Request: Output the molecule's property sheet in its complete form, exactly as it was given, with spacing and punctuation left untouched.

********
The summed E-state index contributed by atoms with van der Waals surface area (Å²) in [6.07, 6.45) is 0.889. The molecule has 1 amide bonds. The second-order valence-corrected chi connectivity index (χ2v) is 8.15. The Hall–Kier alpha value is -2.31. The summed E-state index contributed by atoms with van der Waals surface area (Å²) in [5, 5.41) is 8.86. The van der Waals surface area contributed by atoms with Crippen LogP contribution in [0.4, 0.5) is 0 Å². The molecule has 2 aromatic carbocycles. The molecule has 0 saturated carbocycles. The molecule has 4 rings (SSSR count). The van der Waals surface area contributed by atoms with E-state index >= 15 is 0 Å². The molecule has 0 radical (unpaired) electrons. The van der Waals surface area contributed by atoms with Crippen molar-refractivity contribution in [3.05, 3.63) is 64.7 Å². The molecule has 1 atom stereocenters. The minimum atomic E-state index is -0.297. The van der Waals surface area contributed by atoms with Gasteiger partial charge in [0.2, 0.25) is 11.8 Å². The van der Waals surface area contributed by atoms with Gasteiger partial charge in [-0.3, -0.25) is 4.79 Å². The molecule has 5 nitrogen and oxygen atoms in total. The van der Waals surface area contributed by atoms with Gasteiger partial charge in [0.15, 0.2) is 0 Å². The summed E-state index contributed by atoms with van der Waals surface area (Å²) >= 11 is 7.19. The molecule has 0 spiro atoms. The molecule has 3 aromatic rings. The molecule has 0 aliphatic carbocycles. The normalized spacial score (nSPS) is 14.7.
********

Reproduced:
The summed E-state index contributed by atoms with van der Waals surface area (Å²) in [6.07, 6.45) is 0.889. The molecule has 1 amide bonds. The second-order valence-corrected chi connectivity index (χ2v) is 8.15. The Hall–Kier alpha value is -2.31. The summed E-state index contributed by atoms with van der Waals surface area (Å²) in [5, 5.41) is 8.86. The van der Waals surface area contributed by atoms with Crippen LogP contribution in [0.4, 0.5) is 0 Å². The molecule has 2 aromatic carbocycles. The molecule has 0 saturated carbocycles. The molecule has 4 rings (SSSR count). The van der Waals surface area contributed by atoms with E-state index >= 15 is 0 Å². The molecule has 0 radical (unpaired) electrons. The van der Waals surface area contributed by atoms with Crippen molar-refractivity contribution in [3.05, 3.63) is 64.7 Å². The molecule has 1 atom stereocenters. The minimum atomic E-state index is -0.297. The van der Waals surface area contributed by atoms with Gasteiger partial charge in [0.2, 0.25) is 11.8 Å². The van der Waals surface area contributed by atoms with Gasteiger partial charge in [-0.3, -0.25) is 4.79 Å². The molecule has 5 nitrogen and oxygen atoms in total. The van der Waals surface area contributed by atoms with Gasteiger partial charge in [0.15, 0.2) is 0 Å². The summed E-state index contributed by atoms with van der Waals surface area (Å²) >= 11 is 7.19. The molecule has 0 spiro atoms. The molecule has 3 aromatic rings. The molecule has 0 aliphatic carbocycles. The normalized spacial score (nSPS) is 14.7.